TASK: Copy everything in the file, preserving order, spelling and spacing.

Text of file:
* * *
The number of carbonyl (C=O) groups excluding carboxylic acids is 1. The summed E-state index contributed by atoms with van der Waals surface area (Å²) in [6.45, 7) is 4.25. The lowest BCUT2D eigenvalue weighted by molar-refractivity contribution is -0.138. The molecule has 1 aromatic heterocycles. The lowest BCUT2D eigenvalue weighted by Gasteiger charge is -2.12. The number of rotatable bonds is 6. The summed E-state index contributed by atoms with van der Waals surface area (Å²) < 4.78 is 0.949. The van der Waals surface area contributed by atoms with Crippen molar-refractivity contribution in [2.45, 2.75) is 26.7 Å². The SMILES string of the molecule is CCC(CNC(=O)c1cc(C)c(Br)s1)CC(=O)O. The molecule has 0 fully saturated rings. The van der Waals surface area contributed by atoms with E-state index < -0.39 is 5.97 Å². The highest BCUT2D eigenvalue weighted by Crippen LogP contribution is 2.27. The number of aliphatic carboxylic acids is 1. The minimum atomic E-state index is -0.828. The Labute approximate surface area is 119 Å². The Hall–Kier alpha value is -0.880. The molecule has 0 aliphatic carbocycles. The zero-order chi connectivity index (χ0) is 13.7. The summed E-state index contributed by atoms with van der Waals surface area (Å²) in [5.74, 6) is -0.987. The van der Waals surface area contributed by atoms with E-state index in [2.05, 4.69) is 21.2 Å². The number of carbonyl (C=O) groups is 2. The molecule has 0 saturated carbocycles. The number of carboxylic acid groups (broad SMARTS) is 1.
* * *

The number of carbonyl (C=O) groups excluding carboxylic acids is 1. The summed E-state index contributed by atoms with van der Waals surface area (Å²) in [6.45, 7) is 4.25. The lowest BCUT2D eigenvalue weighted by molar-refractivity contribution is -0.138. The molecule has 1 aromatic heterocycles. The lowest BCUT2D eigenvalue weighted by Gasteiger charge is -2.12. The number of rotatable bonds is 6. The summed E-state index contributed by atoms with van der Waals surface area (Å²) < 4.78 is 0.949. The van der Waals surface area contributed by atoms with Crippen molar-refractivity contribution in [2.45, 2.75) is 26.7 Å². The SMILES string of the molecule is CCC(CNC(=O)c1cc(C)c(Br)s1)CC(=O)O. The molecule has 0 fully saturated rings. The van der Waals surface area contributed by atoms with E-state index < -0.39 is 5.97 Å². The highest BCUT2D eigenvalue weighted by Crippen LogP contribution is 2.27. The number of aliphatic carboxylic acids is 1. The minimum atomic E-state index is -0.828. The Labute approximate surface area is 119 Å². The Hall–Kier alpha value is -0.880. The molecule has 0 aliphatic carbocycles. The zero-order chi connectivity index (χ0) is 13.7. The summed E-state index contributed by atoms with van der Waals surface area (Å²) in [5.74, 6) is -0.987. The van der Waals surface area contributed by atoms with E-state index in [2.05, 4.69) is 21.2 Å². The number of carbonyl (C=O) groups is 2. The molecule has 0 saturated carbocycles. The number of carboxylic acid groups (broad SMARTS) is 1.